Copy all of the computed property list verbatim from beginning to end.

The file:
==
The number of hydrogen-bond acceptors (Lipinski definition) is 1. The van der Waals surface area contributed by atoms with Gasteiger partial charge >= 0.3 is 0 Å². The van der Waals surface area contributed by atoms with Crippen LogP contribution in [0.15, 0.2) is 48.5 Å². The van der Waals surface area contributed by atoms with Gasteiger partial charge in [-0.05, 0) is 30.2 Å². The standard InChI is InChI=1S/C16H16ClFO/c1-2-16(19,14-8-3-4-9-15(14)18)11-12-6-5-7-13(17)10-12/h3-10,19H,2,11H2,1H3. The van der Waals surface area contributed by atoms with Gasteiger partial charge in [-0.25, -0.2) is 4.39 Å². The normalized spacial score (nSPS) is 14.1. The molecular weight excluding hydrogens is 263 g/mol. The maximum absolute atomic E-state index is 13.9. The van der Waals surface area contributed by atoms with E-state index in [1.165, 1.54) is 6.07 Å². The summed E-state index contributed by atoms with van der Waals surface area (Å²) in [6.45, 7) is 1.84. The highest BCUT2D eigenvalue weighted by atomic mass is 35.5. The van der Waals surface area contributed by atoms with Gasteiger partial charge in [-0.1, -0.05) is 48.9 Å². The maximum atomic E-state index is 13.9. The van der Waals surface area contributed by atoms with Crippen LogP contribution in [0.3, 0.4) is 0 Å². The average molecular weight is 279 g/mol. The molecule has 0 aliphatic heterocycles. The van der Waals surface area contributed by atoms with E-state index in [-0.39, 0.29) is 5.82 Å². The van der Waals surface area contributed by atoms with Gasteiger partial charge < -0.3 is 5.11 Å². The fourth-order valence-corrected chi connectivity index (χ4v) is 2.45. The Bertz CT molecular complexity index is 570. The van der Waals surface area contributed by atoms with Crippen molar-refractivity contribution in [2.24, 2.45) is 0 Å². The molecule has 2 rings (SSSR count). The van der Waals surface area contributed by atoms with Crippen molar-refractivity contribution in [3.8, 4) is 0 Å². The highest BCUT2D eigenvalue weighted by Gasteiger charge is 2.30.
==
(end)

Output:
The number of hydrogen-bond acceptors (Lipinski definition) is 1. The van der Waals surface area contributed by atoms with Gasteiger partial charge >= 0.3 is 0 Å². The van der Waals surface area contributed by atoms with Crippen LogP contribution in [0.15, 0.2) is 48.5 Å². The van der Waals surface area contributed by atoms with Gasteiger partial charge in [-0.05, 0) is 30.2 Å². The standard InChI is InChI=1S/C16H16ClFO/c1-2-16(19,14-8-3-4-9-15(14)18)11-12-6-5-7-13(17)10-12/h3-10,19H,2,11H2,1H3. The van der Waals surface area contributed by atoms with Gasteiger partial charge in [-0.25, -0.2) is 4.39 Å². The normalized spacial score (nSPS) is 14.1. The molecular weight excluding hydrogens is 263 g/mol. The maximum absolute atomic E-state index is 13.9. The van der Waals surface area contributed by atoms with E-state index in [1.165, 1.54) is 6.07 Å². The summed E-state index contributed by atoms with van der Waals surface area (Å²) in [6.45, 7) is 1.84. The highest BCUT2D eigenvalue weighted by atomic mass is 35.5. The van der Waals surface area contributed by atoms with Gasteiger partial charge in [-0.1, -0.05) is 48.9 Å². The maximum atomic E-state index is 13.9. The van der Waals surface area contributed by atoms with Crippen LogP contribution in [0.3, 0.4) is 0 Å². The average molecular weight is 279 g/mol. The molecule has 0 aliphatic heterocycles. The van der Waals surface area contributed by atoms with E-state index in [-0.39, 0.29) is 5.82 Å². The van der Waals surface area contributed by atoms with Gasteiger partial charge < -0.3 is 5.11 Å². The fourth-order valence-corrected chi connectivity index (χ4v) is 2.45. The Bertz CT molecular complexity index is 570. The van der Waals surface area contributed by atoms with Crippen molar-refractivity contribution in [2.24, 2.45) is 0 Å². The molecule has 2 rings (SSSR count). The van der Waals surface area contributed by atoms with Crippen molar-refractivity contribution in [3.8, 4) is 0 Å². The highest BCUT2D eigenvalue weighted by Gasteiger charge is 2.30.